The trial court sustained a challenge to the sufficiency of plaintiff's evidence as a matter of law. He appeals from a judgment dismissing his action.
April 14, 1964, plaintiff commenced this action for damages against Dr. G.H. Lawrence who, on April 19, 1961, operated upon him for appendicitis; Dr. Fred Goodill, the anesthesiologist; the Mason Clinic, a copartnership; and the
Although the appendectomy was apparently successful, plaintiff was paralyzed in both lower extremities after the operation. An epidural block had been administered. Plaintiff was in the hospital from April 19 until June 13, 1961. During this period, Dr. John Sutton Tytus, a neurologist and neurosurgeon practicing at the Mason Clinic, was called as a consultant. Plaintiff was given muscle tests and an electromyogram at the University Hospital, and a number of physical therapy treatments before his discharge from the hospital. He made three outpatient calls to the hospital after his discharge, the last on August 28, 1961.
When discharged from the hospital, plaintiff was able to use a walker, later crutches, then canes, until, at the time of trial January 5, 1966, he could walk on the level without the canes for about a block; however, he had no reflex reaction to catch himself in the event he stumbled. He has not been able to return to his job as a truck driver.
The defendants appeared, denied negligence, and pleaded a written release in full, signed by plaintiff and dated November 17, 1961, as an affirmative defense. The release recites payment to plaintiff of $5,616.
October 30, 1964, the trial court entered an order
The order further provided that if the release was set aside, 2 months were to intervene between the dates of the two trials.
The court having sustained a challenge to the sufficiency of plaintiff's evidence upon the first of the two possible trials, the issue before us on this appeal is a narrow one.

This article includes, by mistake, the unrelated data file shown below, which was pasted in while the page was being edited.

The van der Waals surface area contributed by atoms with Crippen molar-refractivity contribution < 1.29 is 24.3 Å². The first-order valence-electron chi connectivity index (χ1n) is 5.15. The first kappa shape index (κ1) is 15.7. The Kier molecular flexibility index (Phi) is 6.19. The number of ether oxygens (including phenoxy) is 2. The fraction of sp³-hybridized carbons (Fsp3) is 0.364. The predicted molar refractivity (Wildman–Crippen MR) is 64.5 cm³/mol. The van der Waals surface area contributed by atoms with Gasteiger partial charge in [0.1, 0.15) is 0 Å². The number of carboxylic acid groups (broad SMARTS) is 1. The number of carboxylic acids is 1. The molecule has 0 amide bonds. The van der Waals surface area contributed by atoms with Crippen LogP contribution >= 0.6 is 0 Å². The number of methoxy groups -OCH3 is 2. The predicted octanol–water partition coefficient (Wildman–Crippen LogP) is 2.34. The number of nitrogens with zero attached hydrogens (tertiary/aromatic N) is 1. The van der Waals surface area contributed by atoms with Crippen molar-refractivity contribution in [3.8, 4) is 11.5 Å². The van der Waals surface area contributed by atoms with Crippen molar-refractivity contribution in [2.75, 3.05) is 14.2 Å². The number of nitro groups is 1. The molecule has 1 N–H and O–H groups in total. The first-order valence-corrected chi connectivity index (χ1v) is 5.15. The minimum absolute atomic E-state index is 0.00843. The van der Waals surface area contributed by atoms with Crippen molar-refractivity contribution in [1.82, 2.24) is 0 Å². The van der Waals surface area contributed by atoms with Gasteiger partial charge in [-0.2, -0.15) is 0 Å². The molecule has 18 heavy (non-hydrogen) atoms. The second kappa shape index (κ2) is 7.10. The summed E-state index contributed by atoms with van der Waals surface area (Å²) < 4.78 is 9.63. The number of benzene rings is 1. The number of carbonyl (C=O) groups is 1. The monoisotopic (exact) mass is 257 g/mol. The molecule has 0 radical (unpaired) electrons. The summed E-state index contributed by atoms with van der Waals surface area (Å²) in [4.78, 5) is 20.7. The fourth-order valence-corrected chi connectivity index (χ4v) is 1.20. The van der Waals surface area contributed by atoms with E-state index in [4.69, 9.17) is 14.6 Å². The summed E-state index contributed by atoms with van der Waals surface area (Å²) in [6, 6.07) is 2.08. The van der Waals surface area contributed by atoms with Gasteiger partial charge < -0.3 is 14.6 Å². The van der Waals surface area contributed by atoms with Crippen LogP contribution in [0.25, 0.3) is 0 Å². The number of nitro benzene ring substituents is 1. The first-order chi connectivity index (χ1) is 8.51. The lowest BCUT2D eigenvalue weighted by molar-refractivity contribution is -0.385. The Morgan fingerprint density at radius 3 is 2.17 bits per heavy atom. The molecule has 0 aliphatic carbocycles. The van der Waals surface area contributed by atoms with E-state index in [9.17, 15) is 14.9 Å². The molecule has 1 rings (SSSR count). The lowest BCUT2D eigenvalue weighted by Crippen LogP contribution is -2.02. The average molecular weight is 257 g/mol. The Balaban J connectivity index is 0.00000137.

The release pleaded by defendants as an affirmative defense came into existence as follows: In October, 1961, plaintiff telephoned the hospital and asked to talk with one of its "insurance agents." The insurance adjuster met with plaintiff three times over a period of four or five weeks.
Reading the record in the favorable light required reveals that plaintiff testified that Dr. Lawrence did not tell him what was wrong with him; that plaintiff asked Dr. Lawrence about his condition "about every time he came in" but could never get an answer; that no doctor told plaintiff that he was suffering from nerve damage; that the results of the electromyogram and of the muscle test were neither shown nor explained to him; that Dr. Tytus did not explain or interpret neurological findings made by him; he was never told the results of the physical therapy. The posture of this case requires that we take these facts to be true.
Beaver v. Estate of Harris, 67 Wn.2d 621, 409 P.2d 143 (1965), upon which defendants rely, is not apposite. In Beaver the plaintiff presented his case upon the theory of mutual mistake when the release was signed. The instant case is bottomed upon fraud and breach of a fiduciary duty.
The judgment of dismissal is reversed and the cause is remanded for a new trial. Costs will abide final determination.
It is so ordered.